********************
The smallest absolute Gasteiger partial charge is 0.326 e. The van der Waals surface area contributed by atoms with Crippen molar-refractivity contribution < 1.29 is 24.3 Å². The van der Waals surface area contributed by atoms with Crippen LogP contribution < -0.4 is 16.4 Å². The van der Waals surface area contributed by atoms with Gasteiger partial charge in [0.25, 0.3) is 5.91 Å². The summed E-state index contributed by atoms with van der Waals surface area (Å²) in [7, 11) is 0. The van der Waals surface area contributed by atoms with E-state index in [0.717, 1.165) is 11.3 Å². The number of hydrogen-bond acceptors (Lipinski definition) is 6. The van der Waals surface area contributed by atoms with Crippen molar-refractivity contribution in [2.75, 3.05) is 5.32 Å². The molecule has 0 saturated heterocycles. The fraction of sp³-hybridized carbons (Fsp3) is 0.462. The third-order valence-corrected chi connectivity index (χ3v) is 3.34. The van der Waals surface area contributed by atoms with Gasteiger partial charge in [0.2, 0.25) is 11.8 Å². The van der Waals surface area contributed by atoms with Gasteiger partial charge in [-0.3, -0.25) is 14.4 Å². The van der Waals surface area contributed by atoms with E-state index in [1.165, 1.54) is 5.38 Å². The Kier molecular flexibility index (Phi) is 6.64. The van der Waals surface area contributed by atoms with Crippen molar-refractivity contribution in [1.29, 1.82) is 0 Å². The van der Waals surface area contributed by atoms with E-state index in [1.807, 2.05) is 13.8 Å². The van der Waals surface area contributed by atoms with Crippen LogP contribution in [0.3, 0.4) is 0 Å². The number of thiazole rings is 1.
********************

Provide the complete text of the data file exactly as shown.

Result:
The smallest absolute Gasteiger partial charge is 0.326 e. The van der Waals surface area contributed by atoms with Crippen molar-refractivity contribution < 1.29 is 24.3 Å². The van der Waals surface area contributed by atoms with Crippen LogP contribution < -0.4 is 16.4 Å². The van der Waals surface area contributed by atoms with Gasteiger partial charge in [0.25, 0.3) is 5.91 Å². The summed E-state index contributed by atoms with van der Waals surface area (Å²) in [7, 11) is 0. The van der Waals surface area contributed by atoms with E-state index in [0.717, 1.165) is 11.3 Å². The number of hydrogen-bond acceptors (Lipinski definition) is 6. The van der Waals surface area contributed by atoms with Crippen molar-refractivity contribution in [2.75, 3.05) is 5.32 Å². The molecule has 0 saturated heterocycles. The fraction of sp³-hybridized carbons (Fsp3) is 0.462. The third-order valence-corrected chi connectivity index (χ3v) is 3.34. The van der Waals surface area contributed by atoms with Gasteiger partial charge in [0.2, 0.25) is 11.8 Å². The van der Waals surface area contributed by atoms with Gasteiger partial charge in [-0.3, -0.25) is 14.4 Å². The van der Waals surface area contributed by atoms with E-state index in [1.165, 1.54) is 5.38 Å². The Kier molecular flexibility index (Phi) is 6.64. The van der Waals surface area contributed by atoms with Crippen molar-refractivity contribution in [1.29, 1.82) is 0 Å². The van der Waals surface area contributed by atoms with E-state index in [1.807, 2.05) is 13.8 Å². The van der Waals surface area contributed by atoms with Crippen LogP contribution in [0.3, 0.4) is 0 Å². The number of thiazole rings is 1.